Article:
were there ever cobra in North America?
the hognose snake is a good example of a species that has evolved Batesian Mimicry, with their color and pattern being quite similar to some rattle snakes. it also has evolved the defensive maneuver of cobra, frilling their jaw and nexk out poised up. the looking like rattlers makes sense, but what Batesian Mimicry is the neck flare for? what is it trying to look like, if there are no cobra in North America..?
- Anonymous1 month ago
Similarity is not necessarily the result of mimicry. For example, the emerald tree boa and green tree python are very similar in color pattern, and yet they are almost certainly not mimics of one another since neither is venomous. Their color pattern is simply an adaptation to their similar environments. Rattlesnake colors are also an adaptation. They are cryptic in their environment. I remember driving on a road on Mt. San Jacinto and seeing a black colored rattlesnake. I cannot fathom why black color can be warning color for a snake. OTOH, dark color would help a snake warm up more quickly on the high altitudes of a mountain top. I also remember seeing a rattlensnake that has a color pattern similar to the banded phase of a California kingsnake at the edge of a grassy area. I also remember letting a California kingsnake go free on a grassy area, and watching it disappear after a few crawls. The color pattern of a kingsnake is simply good camouflage in their habitat of grasslands, with alternative dark and light patches of ground. The rattlesnake that I saw probably evolved to look similar to a kingsnake because it is good camouflage in the grassy area that it lives.
Some people believe that gopher snakes mimic the rattlensnake in color pattern, but that simply ignores the fact that rattlesnakes are cryptic and they do not use warning coloration to defend themselves. In fact, they evolved the rattle to warn animals like horses (which existed in North America before the end of the last ice age) and bison from stepping on them because they are not that easy to see even if they are out in the open. Why not evolve bright warning colors instead of a rattle? A more likely explanation is that gopher snakes, hognoses and rattlesnakes evolved similar color patterns because they live in similar environments, not because of mimicry of a dangerous species. IOW there is no value in looking like a rattlesnake. Instead it is only advantageous to a snake if its color pattern makes it hard to see in its environment.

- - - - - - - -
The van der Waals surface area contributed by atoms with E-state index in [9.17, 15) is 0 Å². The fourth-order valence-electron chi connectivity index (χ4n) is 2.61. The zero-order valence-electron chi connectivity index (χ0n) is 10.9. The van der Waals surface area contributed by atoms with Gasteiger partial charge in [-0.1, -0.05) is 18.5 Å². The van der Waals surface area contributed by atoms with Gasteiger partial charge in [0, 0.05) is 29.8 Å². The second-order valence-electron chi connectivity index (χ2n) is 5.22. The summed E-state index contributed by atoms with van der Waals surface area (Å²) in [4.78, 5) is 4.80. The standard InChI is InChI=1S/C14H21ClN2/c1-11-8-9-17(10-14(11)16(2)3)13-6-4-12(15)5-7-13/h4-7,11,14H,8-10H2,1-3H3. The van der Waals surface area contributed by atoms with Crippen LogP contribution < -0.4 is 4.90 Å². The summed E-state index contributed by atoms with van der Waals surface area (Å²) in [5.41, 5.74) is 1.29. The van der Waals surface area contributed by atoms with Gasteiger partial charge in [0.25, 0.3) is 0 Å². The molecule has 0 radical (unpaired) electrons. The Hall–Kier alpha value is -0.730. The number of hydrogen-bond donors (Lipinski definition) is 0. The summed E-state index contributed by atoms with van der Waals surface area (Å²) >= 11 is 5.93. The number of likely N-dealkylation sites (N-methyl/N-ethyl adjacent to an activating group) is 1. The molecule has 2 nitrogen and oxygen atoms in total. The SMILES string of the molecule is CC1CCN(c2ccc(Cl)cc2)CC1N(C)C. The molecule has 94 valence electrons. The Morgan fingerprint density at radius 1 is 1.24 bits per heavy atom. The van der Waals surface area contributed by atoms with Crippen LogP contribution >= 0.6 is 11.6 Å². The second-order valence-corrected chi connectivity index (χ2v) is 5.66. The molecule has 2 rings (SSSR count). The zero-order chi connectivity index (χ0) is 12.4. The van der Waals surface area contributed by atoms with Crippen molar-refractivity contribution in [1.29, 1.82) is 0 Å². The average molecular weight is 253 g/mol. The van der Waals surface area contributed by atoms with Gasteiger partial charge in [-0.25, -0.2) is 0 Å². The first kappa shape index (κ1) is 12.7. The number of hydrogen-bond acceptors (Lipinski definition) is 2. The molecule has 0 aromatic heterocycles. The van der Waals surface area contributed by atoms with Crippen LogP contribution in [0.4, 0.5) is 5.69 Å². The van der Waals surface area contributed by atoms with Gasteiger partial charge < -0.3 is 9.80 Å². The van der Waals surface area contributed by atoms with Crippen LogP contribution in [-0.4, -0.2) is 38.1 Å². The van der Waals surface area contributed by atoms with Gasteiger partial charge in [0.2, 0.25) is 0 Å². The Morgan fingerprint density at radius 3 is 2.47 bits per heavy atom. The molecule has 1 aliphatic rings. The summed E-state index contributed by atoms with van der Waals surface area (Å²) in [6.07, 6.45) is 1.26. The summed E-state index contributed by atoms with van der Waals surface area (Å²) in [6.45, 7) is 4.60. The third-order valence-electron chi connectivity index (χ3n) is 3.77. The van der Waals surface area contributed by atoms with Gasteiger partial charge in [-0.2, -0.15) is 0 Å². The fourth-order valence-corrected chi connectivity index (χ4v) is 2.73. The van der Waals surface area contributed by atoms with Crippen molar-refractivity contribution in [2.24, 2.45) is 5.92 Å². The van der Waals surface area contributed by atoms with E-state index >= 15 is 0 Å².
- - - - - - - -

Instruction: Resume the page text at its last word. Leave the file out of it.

Cobras never existed in North America, but their relatives, the coral snake, does. Elapid snakes apparently evolved in the Southern Hemisphere, judging from their distribution in Africa and South America as well as Australia. South America was once connected to Africa and Australia was connected to South America via Antarctica (before it was frozen solid). Cobras spread their hood to make themselves look bigger. Hognoses are small snakes, and they do not benefit much from looking big since that won't make them more frightening to potential predators. The eye spots on the back of a cobra make them look like the eyes of a big animal. It is a strategy often seen in fishes, caterpillars and even butterflies. The eyespots mimic the eyes of a big animal. Even the peacock uses eyespots of its tail feathers to try to scare away predators. In fact, real studies show that female peacocks are more likely to be eaten by predators than males, even though scientists think that male peacocks are more vulnerbale. Facts often contradict what some people assume. Many people assume that the black red and yellow color of coral snakes is warning coloration when in fact real studies show that coral snakes and the similarly colored mountain kingsnakes are very difficult to see in their natural environments. Studies show that birds will prey on coral snakes despite their supposed "aposematic coloration." Lastly, where a snake can benefit from having warning coloration, on the desert terrain of South Todos Santos Island, the mountain kingsnakes there have evolved to lose their red color and they look just like the California kingsnake. That example shows that being cryptic is better than being aposematic.
As some scientists point out, a tricolored snake may look conspicuous in an empty glass cage inside a laboratory, but not necessary in their native environment. One should not assume that a red, white and black colored snake is conspicuous in its own environment of black shadow, white sunlight and fallen red leaves. When scientists actually go out into the field to look for mountain kingsnakes, they find that they are actually well camouflaged in their woodland and forest environments. The California kingsnake is not a mimic of the banded krait either, since the venomous banded krait never existed in the New World. Both are similar in color because they are cryptic in their respective environments. Snakes prefer to be cryptic. The most gaudily colored snakes are actually cryptic in their native environments in all likelihood.
- The MikelLv 71 month ago
Nope, not naturally, but it is likely someone will smuggle one in and eventually it will be released or escape.